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- Emerald Ash Borer
Emerald Ash Borer
On July 5, 2011, the Village of Carpentersville (Village) received notice from the Illinois Department of Agriculture confirming the presence of the Emerald Ash Borer (EAB) within our community. The EAB was verified in our community through outreach activities performed by the Illinois Department of Agriculture's EAB staff. A copy of the Memo from the Illinois Department of Agriculture (PDF) confirming the Village's EAB infestation is available for review and download. Unfortunately, the arrival of EAB will have a serious impact to the Village's tree canopy, aesthetic environment, and budget for numerous years to come.
The Village's EAB Policy (PDF) is available for review and download.
Information on the control of the EAB can be found online at the Illinois EAB website, a website maintained by the Illinois Department of Agriculture as well as the Emerald Ash Borer website.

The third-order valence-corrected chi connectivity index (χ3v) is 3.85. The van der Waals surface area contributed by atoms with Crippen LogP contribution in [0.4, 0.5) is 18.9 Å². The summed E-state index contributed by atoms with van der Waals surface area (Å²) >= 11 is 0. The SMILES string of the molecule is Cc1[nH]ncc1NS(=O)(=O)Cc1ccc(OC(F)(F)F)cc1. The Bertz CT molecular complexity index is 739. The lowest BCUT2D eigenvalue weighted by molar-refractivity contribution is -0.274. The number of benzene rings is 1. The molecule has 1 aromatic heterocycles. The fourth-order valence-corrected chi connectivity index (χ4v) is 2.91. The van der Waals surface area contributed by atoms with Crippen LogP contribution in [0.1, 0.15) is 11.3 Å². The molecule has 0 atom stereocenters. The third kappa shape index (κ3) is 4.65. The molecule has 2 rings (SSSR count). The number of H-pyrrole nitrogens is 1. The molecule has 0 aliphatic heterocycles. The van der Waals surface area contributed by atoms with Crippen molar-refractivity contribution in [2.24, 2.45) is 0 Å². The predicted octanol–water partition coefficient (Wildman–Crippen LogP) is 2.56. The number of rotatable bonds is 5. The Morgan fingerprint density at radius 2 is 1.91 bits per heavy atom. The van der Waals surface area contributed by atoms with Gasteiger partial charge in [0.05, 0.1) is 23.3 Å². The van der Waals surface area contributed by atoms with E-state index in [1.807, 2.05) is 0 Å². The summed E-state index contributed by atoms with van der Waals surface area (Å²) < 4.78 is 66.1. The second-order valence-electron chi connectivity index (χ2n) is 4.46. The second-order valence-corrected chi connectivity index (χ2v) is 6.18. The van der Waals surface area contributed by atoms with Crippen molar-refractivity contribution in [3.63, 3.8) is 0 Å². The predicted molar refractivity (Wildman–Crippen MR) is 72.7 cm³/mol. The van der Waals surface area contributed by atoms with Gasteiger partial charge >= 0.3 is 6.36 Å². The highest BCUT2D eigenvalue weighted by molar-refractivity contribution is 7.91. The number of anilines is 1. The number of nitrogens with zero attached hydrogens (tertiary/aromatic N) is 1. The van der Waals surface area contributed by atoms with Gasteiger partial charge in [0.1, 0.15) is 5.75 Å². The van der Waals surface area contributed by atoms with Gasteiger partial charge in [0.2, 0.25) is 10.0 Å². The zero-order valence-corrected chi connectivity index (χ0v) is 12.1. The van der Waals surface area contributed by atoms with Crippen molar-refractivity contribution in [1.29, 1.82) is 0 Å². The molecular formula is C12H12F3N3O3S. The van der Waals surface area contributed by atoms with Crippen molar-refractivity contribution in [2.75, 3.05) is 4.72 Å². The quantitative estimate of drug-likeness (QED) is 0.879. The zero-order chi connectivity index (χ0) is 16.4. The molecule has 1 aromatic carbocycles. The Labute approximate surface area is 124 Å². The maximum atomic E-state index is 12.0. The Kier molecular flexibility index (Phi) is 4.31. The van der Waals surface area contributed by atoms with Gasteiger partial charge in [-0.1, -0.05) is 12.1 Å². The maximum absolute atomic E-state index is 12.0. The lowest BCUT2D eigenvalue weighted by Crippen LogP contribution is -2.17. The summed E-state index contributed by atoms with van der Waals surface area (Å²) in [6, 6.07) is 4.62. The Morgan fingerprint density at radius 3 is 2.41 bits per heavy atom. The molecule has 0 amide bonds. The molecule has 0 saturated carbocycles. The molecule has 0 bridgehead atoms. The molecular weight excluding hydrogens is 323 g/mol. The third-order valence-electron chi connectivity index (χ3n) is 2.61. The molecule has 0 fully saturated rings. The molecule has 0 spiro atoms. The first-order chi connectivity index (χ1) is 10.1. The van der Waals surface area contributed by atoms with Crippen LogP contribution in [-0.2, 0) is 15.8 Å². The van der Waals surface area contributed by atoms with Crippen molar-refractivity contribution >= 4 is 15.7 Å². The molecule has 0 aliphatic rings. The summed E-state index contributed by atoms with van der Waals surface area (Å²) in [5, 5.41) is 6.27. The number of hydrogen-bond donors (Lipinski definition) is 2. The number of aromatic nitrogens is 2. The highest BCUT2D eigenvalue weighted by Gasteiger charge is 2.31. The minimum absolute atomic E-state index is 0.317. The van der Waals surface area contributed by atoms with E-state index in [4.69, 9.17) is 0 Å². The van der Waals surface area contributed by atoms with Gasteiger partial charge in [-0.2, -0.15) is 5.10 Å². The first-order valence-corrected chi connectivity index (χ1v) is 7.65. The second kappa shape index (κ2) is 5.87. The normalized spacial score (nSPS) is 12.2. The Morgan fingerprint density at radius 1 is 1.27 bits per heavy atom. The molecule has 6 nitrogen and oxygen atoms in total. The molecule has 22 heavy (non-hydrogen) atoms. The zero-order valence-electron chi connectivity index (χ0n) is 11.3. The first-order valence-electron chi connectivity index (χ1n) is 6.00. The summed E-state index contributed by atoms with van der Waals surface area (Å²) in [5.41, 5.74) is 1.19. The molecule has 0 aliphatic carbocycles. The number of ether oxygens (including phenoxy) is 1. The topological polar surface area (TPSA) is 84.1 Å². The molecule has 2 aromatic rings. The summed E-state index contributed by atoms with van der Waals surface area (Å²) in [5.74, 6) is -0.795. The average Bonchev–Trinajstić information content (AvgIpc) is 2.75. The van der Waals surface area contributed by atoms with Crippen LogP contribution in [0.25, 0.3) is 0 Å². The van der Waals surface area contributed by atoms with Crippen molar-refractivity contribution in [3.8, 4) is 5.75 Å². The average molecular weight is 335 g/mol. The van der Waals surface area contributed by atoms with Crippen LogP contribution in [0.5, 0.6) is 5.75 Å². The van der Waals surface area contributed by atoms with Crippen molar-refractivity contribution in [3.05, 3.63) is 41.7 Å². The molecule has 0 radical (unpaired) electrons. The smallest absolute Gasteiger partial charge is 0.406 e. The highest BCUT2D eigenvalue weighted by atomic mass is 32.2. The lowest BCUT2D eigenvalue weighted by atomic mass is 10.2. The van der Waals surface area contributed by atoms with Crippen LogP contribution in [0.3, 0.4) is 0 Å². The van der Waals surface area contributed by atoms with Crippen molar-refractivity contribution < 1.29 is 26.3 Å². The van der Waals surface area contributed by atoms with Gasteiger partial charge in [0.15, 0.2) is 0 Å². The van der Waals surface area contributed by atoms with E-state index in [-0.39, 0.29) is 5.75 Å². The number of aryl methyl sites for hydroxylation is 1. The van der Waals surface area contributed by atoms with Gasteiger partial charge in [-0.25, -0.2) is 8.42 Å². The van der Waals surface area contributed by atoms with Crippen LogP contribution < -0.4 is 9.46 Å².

About the Emerald Ash Borer (EAB)
EAB is a non-native species to North America. It was discovered in southeastern Michigan in the summer of 2002. EAB probably arrived in the United States on solid wood packing material conveyed in cargo ships or airplanes originating from its native land, Asia. According to the Illinois Department of Agriculture, the Emerald Ash Borer typically moves only short distances by flying, but can survive long distances in transit on ash nursery stock, ash logs, branches and firewood.
The beetle killed tens of millions of ash trees in southeastern Michigan alone, with tens of millions more lost in:
- West Virginia
Adult beetles are bright, metallic-green in color. Adults are typically one-third of an inch long and one-sixteenth of an inch wide. They have rounded abdomens and flat backs. Larvae are creamy white and have flattened, segmented bodies. Older larvae grow up to an inch long.
They feed under ash tree bark from mid-summer through spring, damaging the ash tree's vascular tissue. These beetles only infest ash trees. The adult beetles nibble on ash foliage but cause little damage.
The larvae (the immature stage) feed on the inner bark or cambium layer which is the crucial layer between the bark and wood of ash trees, thus, disrupting the tree's ability to transport water and nutrients.